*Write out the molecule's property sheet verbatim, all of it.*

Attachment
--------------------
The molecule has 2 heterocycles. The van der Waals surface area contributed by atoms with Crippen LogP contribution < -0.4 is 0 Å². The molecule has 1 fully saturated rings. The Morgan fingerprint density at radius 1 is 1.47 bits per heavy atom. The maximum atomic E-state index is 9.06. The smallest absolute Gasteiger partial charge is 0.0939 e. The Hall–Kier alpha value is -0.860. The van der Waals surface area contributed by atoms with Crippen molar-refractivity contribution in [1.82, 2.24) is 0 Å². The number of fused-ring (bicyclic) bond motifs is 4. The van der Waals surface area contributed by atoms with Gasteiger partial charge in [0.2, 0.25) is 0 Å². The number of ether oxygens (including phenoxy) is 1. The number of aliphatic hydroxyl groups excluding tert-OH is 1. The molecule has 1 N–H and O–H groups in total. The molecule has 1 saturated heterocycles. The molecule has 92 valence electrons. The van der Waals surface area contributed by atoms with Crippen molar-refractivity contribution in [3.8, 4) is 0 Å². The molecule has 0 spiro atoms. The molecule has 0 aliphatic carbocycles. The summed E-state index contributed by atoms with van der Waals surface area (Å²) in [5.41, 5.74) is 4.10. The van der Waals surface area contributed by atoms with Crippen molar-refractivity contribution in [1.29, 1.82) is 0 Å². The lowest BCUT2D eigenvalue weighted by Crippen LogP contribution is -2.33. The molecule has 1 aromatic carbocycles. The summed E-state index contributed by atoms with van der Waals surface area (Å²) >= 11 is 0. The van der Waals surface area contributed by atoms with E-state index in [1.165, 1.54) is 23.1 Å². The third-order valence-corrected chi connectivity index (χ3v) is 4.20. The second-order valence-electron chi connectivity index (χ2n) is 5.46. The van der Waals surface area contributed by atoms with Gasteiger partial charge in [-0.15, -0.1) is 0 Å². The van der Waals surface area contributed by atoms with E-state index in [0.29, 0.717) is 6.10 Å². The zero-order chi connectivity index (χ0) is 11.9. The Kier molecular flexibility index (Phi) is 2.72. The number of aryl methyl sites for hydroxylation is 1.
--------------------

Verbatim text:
The molecule has 2 heterocycles. The van der Waals surface area contributed by atoms with Crippen LogP contribution < -0.4 is 0 Å². The molecule has 1 fully saturated rings. The Morgan fingerprint density at radius 1 is 1.47 bits per heavy atom. The maximum atomic E-state index is 9.06. The smallest absolute Gasteiger partial charge is 0.0939 e. The Hall–Kier alpha value is -0.860. The van der Waals surface area contributed by atoms with Crippen molar-refractivity contribution in [1.82, 2.24) is 0 Å². The number of fused-ring (bicyclic) bond motifs is 4. The van der Waals surface area contributed by atoms with Gasteiger partial charge in [0.2, 0.25) is 0 Å². The number of ether oxygens (including phenoxy) is 1. The number of aliphatic hydroxyl groups excluding tert-OH is 1. The molecule has 1 N–H and O–H groups in total. The molecule has 1 saturated heterocycles. The molecule has 92 valence electrons. The van der Waals surface area contributed by atoms with Crippen molar-refractivity contribution in [3.8, 4) is 0 Å². The molecule has 0 spiro atoms. The molecule has 0 aliphatic carbocycles. The summed E-state index contributed by atoms with van der Waals surface area (Å²) in [5.41, 5.74) is 4.10. The van der Waals surface area contributed by atoms with Crippen molar-refractivity contribution in [1.29, 1.82) is 0 Å². The lowest BCUT2D eigenvalue weighted by Crippen LogP contribution is -2.33. The molecule has 1 aromatic carbocycles. The summed E-state index contributed by atoms with van der Waals surface area (Å²) >= 11 is 0. The van der Waals surface area contributed by atoms with E-state index in [1.165, 1.54) is 23.1 Å². The third-order valence-corrected chi connectivity index (χ3v) is 4.20. The second-order valence-electron chi connectivity index (χ2n) is 5.46. The van der Waals surface area contributed by atoms with Gasteiger partial charge in [-0.15, -0.1) is 0 Å². The van der Waals surface area contributed by atoms with E-state index in [0.29, 0.717) is 6.10 Å². The zero-order chi connectivity index (χ0) is 11.9. The Kier molecular flexibility index (Phi) is 2.72. The number of aryl methyl sites for hydroxylation is 1.